You know them because you see them in your neighborhood every day. And you certainly have heard their distinctive, harsh caws and kraas.
They are crows and ravens, the corvids that are well-known for their black color. Crows can be found all over the world in a variety of habitats. For example, the American crow lives throughout North America, preferring open areas—agricultural land and grasslands—with trees nearby. They also thrive in suburban neighborhoods, according to the University of Michigan’s Animal Diversity Web (ADW).
Ravens, too, are one of the most widespread birds worldwide. They are found in northern Europe; Greenland; Iceland; Scandinavia; throughout Asia, from the Pacific Ocean to the Himalayas to India and Iran; across northwestern Africa and the Canary Islands; and in North and Central America as far south as Nicaragua. Like crows, they prefer open landscapes: deserts, mountain forests with meadows, plains, open riverbanks, rocky cliffs, scrubby woodlands, seacoasts and treeless tundras.
Crows and ravens are extremely intelligent birds that can solve complex, abstract problems. They use tools. They speak a volume of “words”; for example, common ravens have 15 to 33 categories of recorded vocalizations. When a crow encounters a mean human, it will teach other crows how to identify that human. In fact, research shows that crows don’t forget a face.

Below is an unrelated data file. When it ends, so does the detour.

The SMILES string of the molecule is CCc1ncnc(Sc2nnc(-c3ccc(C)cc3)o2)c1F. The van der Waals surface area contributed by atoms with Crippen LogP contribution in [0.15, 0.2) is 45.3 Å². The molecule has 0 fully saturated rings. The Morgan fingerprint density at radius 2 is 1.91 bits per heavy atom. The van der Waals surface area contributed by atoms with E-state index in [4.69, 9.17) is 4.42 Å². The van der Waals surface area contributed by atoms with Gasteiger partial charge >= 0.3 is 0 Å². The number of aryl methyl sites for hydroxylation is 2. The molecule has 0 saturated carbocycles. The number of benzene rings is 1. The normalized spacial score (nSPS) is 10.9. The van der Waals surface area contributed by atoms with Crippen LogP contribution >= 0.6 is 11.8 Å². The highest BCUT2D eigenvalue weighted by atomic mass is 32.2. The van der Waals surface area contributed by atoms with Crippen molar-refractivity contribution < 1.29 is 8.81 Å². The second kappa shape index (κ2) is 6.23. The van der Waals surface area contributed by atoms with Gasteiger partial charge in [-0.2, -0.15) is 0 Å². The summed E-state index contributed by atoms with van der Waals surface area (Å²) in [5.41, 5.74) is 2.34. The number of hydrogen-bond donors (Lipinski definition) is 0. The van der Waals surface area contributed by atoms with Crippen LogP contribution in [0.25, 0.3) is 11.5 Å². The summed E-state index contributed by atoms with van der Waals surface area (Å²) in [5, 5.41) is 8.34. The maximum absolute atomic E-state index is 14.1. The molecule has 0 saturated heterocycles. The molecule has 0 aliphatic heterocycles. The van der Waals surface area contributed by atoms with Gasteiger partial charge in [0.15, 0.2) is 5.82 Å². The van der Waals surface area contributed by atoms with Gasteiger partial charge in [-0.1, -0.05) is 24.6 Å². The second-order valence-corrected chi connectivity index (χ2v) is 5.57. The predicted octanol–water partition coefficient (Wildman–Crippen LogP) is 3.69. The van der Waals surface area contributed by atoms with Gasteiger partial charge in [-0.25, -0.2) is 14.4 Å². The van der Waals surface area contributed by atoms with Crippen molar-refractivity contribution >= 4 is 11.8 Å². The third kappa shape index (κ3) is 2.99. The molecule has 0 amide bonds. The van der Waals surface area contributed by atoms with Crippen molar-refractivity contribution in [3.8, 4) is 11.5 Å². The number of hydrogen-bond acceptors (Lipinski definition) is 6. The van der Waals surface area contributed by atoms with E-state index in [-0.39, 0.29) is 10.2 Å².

But is intelligence the only reason for their rapid global expansion, unlike their other family members (such as jays and magpies) that stayed mostly within single continents? Just what is the secret to their amazing planetary expansion?
Bodacious bodies and bigger brains
Crows and ravens have an advanced flying ability, which allows them to gain access to new places more easily. But while their flying skills were key to their success, new research from Washington University in St. Louis, Missouri, published in Nature Communications in April 2022, shows that big bodies and big brains also played important roles in helping crows and ravens survive in the new climates they came to occupy.
In the Nature Communications study, the authors show that crows’ and ravens’ incredible ability to rapidly expand and diversify across the planet was driven by a specific combination of traits.
Using specimens housed in museums across Europe and the U.S., scientists found that crows and ravens have longer wing lengths, bigger body sizes and bigger relative brain sizes compared to other corvids.
Longer wings means a better flying capacity, which allowed the birds to disperse across the world. Their bigger body sizes gave them a competitive advantage over smaller species, helping them establish in new places. And their big brains relative to their body sizes suggest that ancestral crows and ravens were behaviorally flexible. They were smarter than other corvids and, therefore, able to figure out how to live in new environments, increasing their chances of survival.